No exaggeration: John McCutcheon is one of the most respected and beloved folksingers in the country. He masterfully plays a dozen traditional instruments. Critics and singers around the globe have hailed his songwriting and his voice, which sounds like one you’ve been hearing your whole life. His 30 recordings have earned numerous honors, including seven Grammy nominations. He’s produced dozens of other artists’ albums and is a writer of his own books and instructional materials.

But it is in live performance that John feels most at home. It is what has brought his music into the lives and homes of one of the broadest audiences any folk musician has ever enjoyed. People of every generation and background seem to feel at home in a concert hall when John McCutcheon takes the stage, with what critics describe as “little feats of magic,” “breathtaking in their ease and grace...,” and “like a conversation with an illuminating old friend.”


Judy Fultz

12:30 - Rickard Ridge Stage

After four decades away, a member of the musical Powers Family has returned to East Tennessee. Judy Powers Fultz grew up with musical parents and siblings, first in Coalfield, Tenn., then in the Powell Valley of Kentucky, where her love of classic country and traditional gospel grew by leaps and bounds. Regular Saturday night performances at Middlesboro’s Li’l Opry give the singer a chance to spread her musical wings and perform favorites like “Once A Day” made famous by Connie Smith, Sylvia’s “Nobody” and “The Key is in the Mailbox.”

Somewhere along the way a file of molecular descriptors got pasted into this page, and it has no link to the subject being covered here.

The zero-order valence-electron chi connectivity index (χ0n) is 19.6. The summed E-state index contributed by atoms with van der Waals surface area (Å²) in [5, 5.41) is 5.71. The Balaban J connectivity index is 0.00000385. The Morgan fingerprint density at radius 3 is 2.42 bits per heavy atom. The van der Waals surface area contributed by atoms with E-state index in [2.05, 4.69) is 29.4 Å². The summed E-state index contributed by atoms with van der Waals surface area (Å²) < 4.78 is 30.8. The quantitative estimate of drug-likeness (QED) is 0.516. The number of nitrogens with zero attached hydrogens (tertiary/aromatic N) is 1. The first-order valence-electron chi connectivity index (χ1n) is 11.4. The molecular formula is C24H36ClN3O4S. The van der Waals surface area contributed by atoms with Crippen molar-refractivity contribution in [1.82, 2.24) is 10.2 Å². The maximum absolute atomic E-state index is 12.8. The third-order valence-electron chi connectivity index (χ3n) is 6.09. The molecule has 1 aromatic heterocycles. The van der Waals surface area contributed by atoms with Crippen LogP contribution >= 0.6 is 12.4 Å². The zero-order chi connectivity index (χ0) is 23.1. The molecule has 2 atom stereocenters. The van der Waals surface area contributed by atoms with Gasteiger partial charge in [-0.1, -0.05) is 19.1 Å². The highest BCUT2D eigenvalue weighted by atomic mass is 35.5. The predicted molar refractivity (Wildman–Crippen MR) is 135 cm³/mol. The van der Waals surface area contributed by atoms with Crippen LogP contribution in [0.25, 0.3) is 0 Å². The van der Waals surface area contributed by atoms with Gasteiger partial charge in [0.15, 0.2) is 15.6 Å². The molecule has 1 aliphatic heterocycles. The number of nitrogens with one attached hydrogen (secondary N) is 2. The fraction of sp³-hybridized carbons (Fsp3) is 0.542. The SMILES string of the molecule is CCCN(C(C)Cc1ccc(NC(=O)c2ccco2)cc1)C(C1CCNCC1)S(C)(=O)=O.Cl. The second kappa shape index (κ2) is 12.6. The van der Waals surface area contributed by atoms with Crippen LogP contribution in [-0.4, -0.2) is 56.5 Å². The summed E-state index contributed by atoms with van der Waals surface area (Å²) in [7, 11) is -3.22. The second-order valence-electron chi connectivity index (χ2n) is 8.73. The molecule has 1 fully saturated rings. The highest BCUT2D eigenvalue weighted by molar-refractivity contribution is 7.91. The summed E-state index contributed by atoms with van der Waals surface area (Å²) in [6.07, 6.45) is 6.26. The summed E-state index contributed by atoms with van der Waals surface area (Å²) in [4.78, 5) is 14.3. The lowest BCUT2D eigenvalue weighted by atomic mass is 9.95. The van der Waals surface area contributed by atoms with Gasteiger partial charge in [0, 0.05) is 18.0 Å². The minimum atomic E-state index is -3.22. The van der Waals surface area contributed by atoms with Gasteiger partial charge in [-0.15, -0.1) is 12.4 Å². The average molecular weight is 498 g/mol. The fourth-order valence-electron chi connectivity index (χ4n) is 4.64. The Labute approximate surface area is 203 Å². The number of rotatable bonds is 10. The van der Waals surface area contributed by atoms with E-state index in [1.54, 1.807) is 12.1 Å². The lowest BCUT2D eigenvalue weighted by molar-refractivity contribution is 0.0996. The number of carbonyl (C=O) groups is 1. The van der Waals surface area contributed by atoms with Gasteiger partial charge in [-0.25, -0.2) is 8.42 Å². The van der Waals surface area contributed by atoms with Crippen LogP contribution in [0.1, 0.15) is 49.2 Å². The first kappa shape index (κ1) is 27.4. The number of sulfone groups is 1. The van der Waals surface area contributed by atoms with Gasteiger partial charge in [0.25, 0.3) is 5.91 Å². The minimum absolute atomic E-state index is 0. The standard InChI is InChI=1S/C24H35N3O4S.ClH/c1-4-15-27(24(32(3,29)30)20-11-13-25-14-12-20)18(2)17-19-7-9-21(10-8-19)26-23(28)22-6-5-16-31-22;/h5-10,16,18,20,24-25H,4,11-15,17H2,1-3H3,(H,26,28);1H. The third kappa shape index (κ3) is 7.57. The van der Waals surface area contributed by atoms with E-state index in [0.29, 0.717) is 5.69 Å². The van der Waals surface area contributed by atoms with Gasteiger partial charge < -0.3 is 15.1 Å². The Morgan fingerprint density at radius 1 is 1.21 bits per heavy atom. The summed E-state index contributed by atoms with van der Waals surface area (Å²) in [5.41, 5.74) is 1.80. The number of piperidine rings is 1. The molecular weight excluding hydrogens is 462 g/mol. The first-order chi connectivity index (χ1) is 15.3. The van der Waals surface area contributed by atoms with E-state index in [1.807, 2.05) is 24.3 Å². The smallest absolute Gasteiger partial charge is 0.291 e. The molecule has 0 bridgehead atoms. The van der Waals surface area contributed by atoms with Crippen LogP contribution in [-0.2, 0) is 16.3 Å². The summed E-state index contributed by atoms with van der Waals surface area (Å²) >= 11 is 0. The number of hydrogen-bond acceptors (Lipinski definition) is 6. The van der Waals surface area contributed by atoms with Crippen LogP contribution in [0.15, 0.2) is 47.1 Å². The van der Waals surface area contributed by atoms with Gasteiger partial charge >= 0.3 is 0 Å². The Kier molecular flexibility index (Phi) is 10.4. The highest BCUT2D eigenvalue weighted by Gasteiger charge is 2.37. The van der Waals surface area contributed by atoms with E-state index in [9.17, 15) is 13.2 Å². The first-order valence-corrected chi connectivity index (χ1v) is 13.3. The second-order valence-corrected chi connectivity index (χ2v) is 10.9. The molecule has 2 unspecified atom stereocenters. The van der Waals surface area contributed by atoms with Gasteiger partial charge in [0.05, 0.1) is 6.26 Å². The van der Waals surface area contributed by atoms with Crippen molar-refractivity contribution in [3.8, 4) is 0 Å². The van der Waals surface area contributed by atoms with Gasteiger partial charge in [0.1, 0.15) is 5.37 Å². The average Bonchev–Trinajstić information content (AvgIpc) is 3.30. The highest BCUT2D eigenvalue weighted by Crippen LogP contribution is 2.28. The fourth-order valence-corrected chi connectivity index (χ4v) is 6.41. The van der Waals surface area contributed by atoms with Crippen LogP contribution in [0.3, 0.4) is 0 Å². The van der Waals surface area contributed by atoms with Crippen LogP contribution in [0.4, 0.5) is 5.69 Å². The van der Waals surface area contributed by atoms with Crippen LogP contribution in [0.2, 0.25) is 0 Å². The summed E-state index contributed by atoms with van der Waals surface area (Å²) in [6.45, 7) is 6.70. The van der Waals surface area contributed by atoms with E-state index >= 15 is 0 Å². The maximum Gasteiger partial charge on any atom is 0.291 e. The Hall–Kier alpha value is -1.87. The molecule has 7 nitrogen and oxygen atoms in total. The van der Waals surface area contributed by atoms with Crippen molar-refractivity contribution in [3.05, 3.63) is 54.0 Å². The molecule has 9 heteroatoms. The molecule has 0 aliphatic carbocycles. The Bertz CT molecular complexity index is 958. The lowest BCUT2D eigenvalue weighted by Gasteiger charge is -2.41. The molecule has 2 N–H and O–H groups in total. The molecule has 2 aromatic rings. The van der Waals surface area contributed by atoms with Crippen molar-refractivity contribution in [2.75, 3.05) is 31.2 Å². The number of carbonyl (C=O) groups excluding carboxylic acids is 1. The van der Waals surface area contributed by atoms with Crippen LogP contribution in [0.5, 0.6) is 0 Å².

Maggie Longmire

3:30 - Sounds Like Home Stage
Campbell County native and longtime festival friend Maggie Longmire returns with her band, Free Soil Farm, to perform original songs that showcase her soulful voice and poetic turn of phrase and hark to her musical inspirations like Bob Wills and Bob Dylan. Her latest CD, 2017’s “Baby It’s Time,” was produced by Grammy-nominated bass player Daniel Kimbro (The Jerry Douglas Band, RB Morris) and features several area musicians on jazzy, bluesy and sometimes haunting numbers that place her sultry Southern vocals and compelling stories at center stage.


Ogya World Music Band

11:45 - Children's Parade starts at Sounds Like Home Stage
5:15 - Louie Bluie Stage

Chattanooga-based singer and percussionist Kofi Mawuko hails from Ghana, West Africa. His Ogya (pronounced O-jah, meaning "fire") World Music Band brings hot, sultry rhythms of West Africa, the Caribbean and the Americas with high-energy original compositions. We dare you to sit still while this ensemble leads the midday Children's Parade and performs a full, main stage set.


Old City Buskers

11:00 - Louie Bluie Stage
The Old City Buskers have developed the reputation of being a little bit quirky and a whole lot of fun. Whether the occasion calls for a four-on-the-floor pulse or break beat hip hop, they're ready to bring it.

The group formed out of impromptu jam sessions after their weekly swing dances. Shortly thereafter, they started busking on street corners around town.